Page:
RIT researchers among finalists for National Science Foundation Big Ideas Competition

Professors propose integrated human-machine intelligence for NSF 2026 Idea Machine contest

National Science Foundation

A team RIT professors are finalists in the NSF 2026 Idea Machine competition for their proposal on Integrated Human-Machine Intelligence.

Five RIT professors have an idea that could shape the future of science, technology, engineering and math research in the U.S. Their idea has made the short list for the grand prize in the National Science Foundation 2026 Idea Machine competition.

The NSF competition challenged people to suggest the pressing research questions that need to be answered in the coming decade—the next set of “Big Ideas” for future investment by the NSF. Out of more than 800 idea submissions, RIT’s proposal is one of 33 still in the running for the finals.

In the next stage, the NSF is asking the public to determine which entries will advance. People can watch video pitches and comment on their importance, as well as provide suggestions on how the ideas can be improved. People can view and comment on entries until June 26.

“We’re very happy to move on to the next stage and help guide NSF’s goals for the future,” said Pengcheng Shi, director of RIT’s Computing and Information Sciences Ph.D. Program. “It shows that the NSF panel, and the rest of the world, really see the value and importance of our work.”

For the competition, RIT’s computing experts are proposing a future where human cognition and artificial intelligence can work together seamlessly to advance any discipline. To watch RIT's five-minute video on Integrated Human-Machine Intelligence, go to the NSF website.

“We all know that humans are benefiting from machine intelligence advancement,” said Shi. “But on the flip side, artificial intelligence should be taking advantage of human knowledge, human experience, and our ethical, legal and social understanding.”

Shi explained that simply keeping humans in the loop with AI learning is not enough. Human expertise should remain an integral part of the AI’s problem solving and decision-making process — not just providing inputs.

RIT’s Big Idea proposal said that, “integrated human-machine intelligence will fully and seamlessly synergize human domain expertise and machine’s computing power, enabling them to collectively tackle highly challenging tasks in specialized domains that neither could individually perform to satisfaction.”

The five computing experts involved have all spent their careers keeping humans in the loop with AI development. Some have used AI to better understand medical images, while others have explored how to encode human knowledge into the AI loop.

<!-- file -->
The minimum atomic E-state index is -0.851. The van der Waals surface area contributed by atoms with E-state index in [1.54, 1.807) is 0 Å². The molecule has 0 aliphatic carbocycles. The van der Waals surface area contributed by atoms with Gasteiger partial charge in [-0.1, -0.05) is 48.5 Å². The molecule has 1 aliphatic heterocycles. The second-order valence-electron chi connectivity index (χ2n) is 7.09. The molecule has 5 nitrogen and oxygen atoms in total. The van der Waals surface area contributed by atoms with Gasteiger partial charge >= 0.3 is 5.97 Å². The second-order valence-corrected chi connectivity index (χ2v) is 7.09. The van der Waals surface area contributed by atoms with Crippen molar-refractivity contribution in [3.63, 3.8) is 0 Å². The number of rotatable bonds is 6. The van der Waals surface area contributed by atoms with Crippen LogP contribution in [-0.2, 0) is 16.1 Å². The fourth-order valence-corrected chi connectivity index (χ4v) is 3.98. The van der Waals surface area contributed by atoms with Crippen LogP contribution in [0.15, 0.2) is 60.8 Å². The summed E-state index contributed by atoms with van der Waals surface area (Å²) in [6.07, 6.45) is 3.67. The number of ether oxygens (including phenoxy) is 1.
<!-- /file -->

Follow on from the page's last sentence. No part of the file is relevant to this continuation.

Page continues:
RIT researchers involved with the project include:

• Shi, whose expertise is in computer vision and computational physiology. He is also associate dean for research and scholarship in RIT’s Golisano College of Computing and Information Sciences;

• Qi Yu, associate professor in the Department of Information Sciences and Technologies, whose expertise is in data mining and security intelligence;

• Linwei Wang, associate professor in the Computing and Information Sciences Ph.D. Program, whose expertise is in statistical inference and precision medicine;

• Rui Li, assistant professor in the Computing and Information Sciences Ph.D. Program, whose expertise is in machine learning and cognitive science;

• Anne Haake, dean of RIT’s Golisano College of Computing and Information Sciences, whose expertise is in human-computer interaction and bio-medical informatics.

Researchers also noted that ultimately, integrated human-machine intelligence is interdisciplinary because it will be adopted for specific uses to make things happen. It will be applied to different domains, including business analytics, cybersecurity or medicine.

“There is nothing out there that's much hotter than artificial intelligence right now,” said Shi. “We’ve already gotten reactions from people who are really impressed by our idea. They said we are posing an extraordinarily important next step for where the AI revolution should go.”

The NSF 2026 Idea Machine contest aims to help set the U.S. agenda for fundamental research in science and engineering— through the nation’s 250th anniversary in 2026 and beyond.

Around a dozen finalists will be interviewed by a blue-ribbon panel of experts this summer, and up to four grand prize winners will be named by September. Each final winning entry will receive a cash prize of $26,000 and its authors will be invited to a recognition event in Washington, D.C.

To review and comment on RIT’s entry by June 26, go to nsf2026imgallery.skild.com/entries/integrated-human-machine-intelligence.

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